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Coaches, fighters arrive this week to train for Sept. 19 championship
By Steve Stockmar – Sierra Vista Herald
FORT HUACHUCA — The Army post here will renew its boxing tradition this week.
The All-Army Boxing Championships are back on Fort Huachuca when coaches arrive Thursday followed by team members arriving at Barnes Field House gym Friday and Saturday.
The annual event started back in 1986 when Lt. Gen. Emmett Paige Jr., a former boxer himself, led the effort to promote the sport by turning Fort Huachuca into a training ground for the 1988 Summer Olympics.
He got the program started with the Army’s sports director back in Maryland. Nearly 30 years later, it’s still going on.
“Together they turned Fort Huachuca into the home of Army boxing,” Les Woods, Fort Huachuca sports director, said Monday.
The Army hosts boxing training camp, which culminates with a final championship where the winners become team members for the All-Army Boxing Team. This year, a pool of 40 men and women were selected among applicants from all over the world to compete on the local fort.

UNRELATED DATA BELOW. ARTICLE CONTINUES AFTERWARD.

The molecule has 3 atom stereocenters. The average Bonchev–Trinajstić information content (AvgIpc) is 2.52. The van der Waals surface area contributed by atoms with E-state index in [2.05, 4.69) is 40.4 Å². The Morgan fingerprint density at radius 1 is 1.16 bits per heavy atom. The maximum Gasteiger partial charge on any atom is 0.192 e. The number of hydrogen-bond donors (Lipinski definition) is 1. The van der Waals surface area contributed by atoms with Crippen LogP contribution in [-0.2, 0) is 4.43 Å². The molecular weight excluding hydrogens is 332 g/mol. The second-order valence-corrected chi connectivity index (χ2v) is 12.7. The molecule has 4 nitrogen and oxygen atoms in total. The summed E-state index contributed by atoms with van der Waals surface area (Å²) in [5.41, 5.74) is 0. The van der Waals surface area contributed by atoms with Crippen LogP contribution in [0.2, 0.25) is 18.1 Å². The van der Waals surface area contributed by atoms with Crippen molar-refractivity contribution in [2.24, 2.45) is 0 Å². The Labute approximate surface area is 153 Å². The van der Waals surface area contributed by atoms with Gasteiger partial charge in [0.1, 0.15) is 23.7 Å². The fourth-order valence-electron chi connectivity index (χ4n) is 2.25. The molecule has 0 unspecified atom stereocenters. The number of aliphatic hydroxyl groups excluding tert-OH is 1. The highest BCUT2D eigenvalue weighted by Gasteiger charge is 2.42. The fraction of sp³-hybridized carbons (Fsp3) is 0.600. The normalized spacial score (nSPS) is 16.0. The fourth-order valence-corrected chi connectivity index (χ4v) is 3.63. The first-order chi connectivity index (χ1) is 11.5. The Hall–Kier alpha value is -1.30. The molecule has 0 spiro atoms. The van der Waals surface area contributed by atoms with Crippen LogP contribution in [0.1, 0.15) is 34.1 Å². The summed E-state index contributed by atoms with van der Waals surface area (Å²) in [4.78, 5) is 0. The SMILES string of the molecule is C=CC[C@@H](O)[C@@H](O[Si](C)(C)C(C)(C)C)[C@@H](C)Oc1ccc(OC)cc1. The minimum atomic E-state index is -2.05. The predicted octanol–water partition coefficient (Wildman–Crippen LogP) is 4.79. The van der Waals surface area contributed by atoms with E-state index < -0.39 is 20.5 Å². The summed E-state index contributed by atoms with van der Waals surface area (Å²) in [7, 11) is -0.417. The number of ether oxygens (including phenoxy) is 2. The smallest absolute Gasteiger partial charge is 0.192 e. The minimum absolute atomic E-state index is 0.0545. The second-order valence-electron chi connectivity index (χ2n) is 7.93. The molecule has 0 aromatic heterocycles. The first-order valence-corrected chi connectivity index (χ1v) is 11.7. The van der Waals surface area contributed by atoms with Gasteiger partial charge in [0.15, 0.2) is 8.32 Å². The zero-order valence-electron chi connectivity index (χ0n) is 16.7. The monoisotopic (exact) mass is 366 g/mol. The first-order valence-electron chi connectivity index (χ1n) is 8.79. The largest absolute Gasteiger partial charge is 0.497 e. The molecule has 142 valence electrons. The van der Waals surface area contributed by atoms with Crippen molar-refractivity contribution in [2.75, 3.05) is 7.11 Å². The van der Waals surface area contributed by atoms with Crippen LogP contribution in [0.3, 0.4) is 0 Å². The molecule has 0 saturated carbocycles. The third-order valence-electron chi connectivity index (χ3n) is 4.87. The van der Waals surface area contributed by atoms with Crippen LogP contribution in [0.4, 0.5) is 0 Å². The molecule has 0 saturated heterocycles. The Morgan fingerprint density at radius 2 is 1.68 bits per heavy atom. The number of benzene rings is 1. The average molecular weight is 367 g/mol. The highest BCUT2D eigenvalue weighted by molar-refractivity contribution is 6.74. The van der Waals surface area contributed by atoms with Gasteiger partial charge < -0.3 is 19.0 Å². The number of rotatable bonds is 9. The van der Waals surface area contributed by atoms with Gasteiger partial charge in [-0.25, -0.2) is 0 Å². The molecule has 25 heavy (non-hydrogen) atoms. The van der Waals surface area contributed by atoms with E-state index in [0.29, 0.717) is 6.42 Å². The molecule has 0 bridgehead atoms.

Boxers will be put up in housing on post, get set up in a training venue, and will spend roughly six weeks getting in fighting shape for the championship, which takes place Sept. 19.
In the tournament’s early days, the Fort Huachuca event covered five nights of boxing for the championship. The sport has lost some traction, though, in recent years with the rise of Mixed Martial Arts. The trend has been felt at the All-Army Boxing Team level, Woods says.
“Boxing is just not as big and popular as it used to be,” he said. “That doesn’t mean that the athletes are any less competitive or any less skilled. There’s not as many as there are used to be. But certainly the few core that are left are dedicated athletes, give it 100 percent.”
Besides overall popularity, a recent rule change has hurt the men’s chances to advance from the Army boxing tournament to possibly as far as the Olympics.
Amateur boxing has eliminated headgear for the Olympics, but military regulations still require it. As a result, the Army no longer has an Armed Forces Championship that used to be a part of the process to reach the Olympic trials.
The Olympic trials, meanwhile, will be the ultimate goal for the women competing the next few weeks on Fort Huachuca. Headgear remains a requirement for female boxers, which makes the female All-Army Team the place to be for Olympic hopefuls eyeing the Rio Games in 2016.
“The women have a stronger future than the men,” Woods said.